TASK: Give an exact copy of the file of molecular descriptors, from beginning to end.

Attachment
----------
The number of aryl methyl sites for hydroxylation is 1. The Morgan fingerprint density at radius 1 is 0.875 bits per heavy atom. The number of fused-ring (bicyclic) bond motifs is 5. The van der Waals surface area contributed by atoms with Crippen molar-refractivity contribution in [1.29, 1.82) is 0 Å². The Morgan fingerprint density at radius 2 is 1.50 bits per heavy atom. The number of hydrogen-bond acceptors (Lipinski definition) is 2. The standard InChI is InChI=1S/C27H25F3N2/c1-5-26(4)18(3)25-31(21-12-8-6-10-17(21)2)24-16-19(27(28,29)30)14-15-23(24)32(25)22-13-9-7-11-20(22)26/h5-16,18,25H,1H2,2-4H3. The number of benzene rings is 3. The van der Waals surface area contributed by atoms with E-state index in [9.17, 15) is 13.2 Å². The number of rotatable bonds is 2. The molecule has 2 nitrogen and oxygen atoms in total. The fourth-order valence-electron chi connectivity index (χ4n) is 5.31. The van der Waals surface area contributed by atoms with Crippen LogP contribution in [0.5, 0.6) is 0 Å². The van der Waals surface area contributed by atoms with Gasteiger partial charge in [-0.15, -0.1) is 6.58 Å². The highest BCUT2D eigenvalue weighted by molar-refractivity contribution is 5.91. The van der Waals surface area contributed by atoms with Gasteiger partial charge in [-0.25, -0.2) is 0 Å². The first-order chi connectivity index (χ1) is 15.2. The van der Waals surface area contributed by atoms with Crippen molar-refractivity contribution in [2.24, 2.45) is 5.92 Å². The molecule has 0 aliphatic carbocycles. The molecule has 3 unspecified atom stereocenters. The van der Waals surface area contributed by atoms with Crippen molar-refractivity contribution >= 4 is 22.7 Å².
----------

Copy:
The number of aryl methyl sites for hydroxylation is 1. The Morgan fingerprint density at radius 1 is 0.875 bits per heavy atom. The number of fused-ring (bicyclic) bond motifs is 5. The van der Waals surface area contributed by atoms with Crippen molar-refractivity contribution in [1.29, 1.82) is 0 Å². The Morgan fingerprint density at radius 2 is 1.50 bits per heavy atom. The number of hydrogen-bond acceptors (Lipinski definition) is 2. The standard InChI is InChI=1S/C27H25F3N2/c1-5-26(4)18(3)25-31(21-12-8-6-10-17(21)2)24-16-19(27(28,29)30)14-15-23(24)32(25)22-13-9-7-11-20(22)26/h5-16,18,25H,1H2,2-4H3. The number of benzene rings is 3. The van der Waals surface area contributed by atoms with E-state index in [9.17, 15) is 13.2 Å². The number of rotatable bonds is 2. The molecule has 2 nitrogen and oxygen atoms in total. The fourth-order valence-electron chi connectivity index (χ4n) is 5.31. The van der Waals surface area contributed by atoms with Crippen LogP contribution in [0.5, 0.6) is 0 Å². The van der Waals surface area contributed by atoms with Gasteiger partial charge in [-0.15, -0.1) is 6.58 Å². The highest BCUT2D eigenvalue weighted by molar-refractivity contribution is 5.91. The van der Waals surface area contributed by atoms with Gasteiger partial charge in [-0.25, -0.2) is 0 Å². The first-order chi connectivity index (χ1) is 15.2. The van der Waals surface area contributed by atoms with Crippen molar-refractivity contribution in [2.24, 2.45) is 5.92 Å². The molecule has 0 aliphatic carbocycles. The molecule has 3 unspecified atom stereocenters. The van der Waals surface area contributed by atoms with Crippen molar-refractivity contribution >= 4 is 22.7 Å².